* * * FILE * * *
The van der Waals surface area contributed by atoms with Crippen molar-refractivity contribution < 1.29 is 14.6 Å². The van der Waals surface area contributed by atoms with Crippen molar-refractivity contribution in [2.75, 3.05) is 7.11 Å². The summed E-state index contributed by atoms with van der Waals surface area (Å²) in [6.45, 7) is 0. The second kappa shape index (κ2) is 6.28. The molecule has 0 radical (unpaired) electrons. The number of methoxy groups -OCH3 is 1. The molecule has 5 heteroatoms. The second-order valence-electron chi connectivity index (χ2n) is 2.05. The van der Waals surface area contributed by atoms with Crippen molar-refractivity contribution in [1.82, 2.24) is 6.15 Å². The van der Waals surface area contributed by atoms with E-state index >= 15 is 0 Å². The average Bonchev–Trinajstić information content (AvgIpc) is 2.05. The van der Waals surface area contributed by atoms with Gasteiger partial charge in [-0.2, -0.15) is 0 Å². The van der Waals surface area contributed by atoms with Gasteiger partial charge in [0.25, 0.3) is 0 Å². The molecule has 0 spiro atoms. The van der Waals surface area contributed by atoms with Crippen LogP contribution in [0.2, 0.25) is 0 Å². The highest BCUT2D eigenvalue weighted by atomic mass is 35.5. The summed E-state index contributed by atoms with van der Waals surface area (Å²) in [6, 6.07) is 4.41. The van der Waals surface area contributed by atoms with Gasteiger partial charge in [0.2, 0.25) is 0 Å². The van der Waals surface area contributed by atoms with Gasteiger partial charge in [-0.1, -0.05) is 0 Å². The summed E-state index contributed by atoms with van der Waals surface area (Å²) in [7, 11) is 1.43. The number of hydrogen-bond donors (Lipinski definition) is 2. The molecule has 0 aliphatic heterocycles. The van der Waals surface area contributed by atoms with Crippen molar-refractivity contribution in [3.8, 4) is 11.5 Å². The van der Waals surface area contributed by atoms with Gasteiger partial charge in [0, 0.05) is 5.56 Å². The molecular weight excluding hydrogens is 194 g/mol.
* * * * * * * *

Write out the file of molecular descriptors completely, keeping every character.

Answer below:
The van der Waals surface area contributed by atoms with Crippen molar-refractivity contribution < 1.29 is 14.6 Å². The van der Waals surface area contributed by atoms with Crippen molar-refractivity contribution in [2.75, 3.05) is 7.11 Å². The summed E-state index contributed by atoms with van der Waals surface area (Å²) in [6.45, 7) is 0. The second kappa shape index (κ2) is 6.28. The molecule has 0 radical (unpaired) electrons. The number of methoxy groups -OCH3 is 1. The molecule has 5 heteroatoms. The second-order valence-electron chi connectivity index (χ2n) is 2.05. The van der Waals surface area contributed by atoms with Crippen molar-refractivity contribution in [1.82, 2.24) is 6.15 Å². The van der Waals surface area contributed by atoms with E-state index >= 15 is 0 Å². The average Bonchev–Trinajstić information content (AvgIpc) is 2.05. The van der Waals surface area contributed by atoms with Gasteiger partial charge in [-0.2, -0.15) is 0 Å². The van der Waals surface area contributed by atoms with Gasteiger partial charge in [0.25, 0.3) is 0 Å². The molecule has 0 spiro atoms. The van der Waals surface area contributed by atoms with Crippen LogP contribution in [0.2, 0.25) is 0 Å². The highest BCUT2D eigenvalue weighted by atomic mass is 35.5. The summed E-state index contributed by atoms with van der Waals surface area (Å²) in [6, 6.07) is 4.41. The van der Waals surface area contributed by atoms with Gasteiger partial charge in [0.2, 0.25) is 0 Å². The van der Waals surface area contributed by atoms with Gasteiger partial charge in [-0.1, -0.05) is 0 Å². The summed E-state index contributed by atoms with van der Waals surface area (Å²) in [7, 11) is 1.43. The number of hydrogen-bond donors (Lipinski definition) is 2. The molecule has 0 aliphatic heterocycles. The van der Waals surface area contributed by atoms with Crippen molar-refractivity contribution in [3.8, 4) is 11.5 Å². The van der Waals surface area contributed by atoms with Gasteiger partial charge in [0, 0.05) is 5.56 Å². The molecular weight excluding hydrogens is 194 g/mol.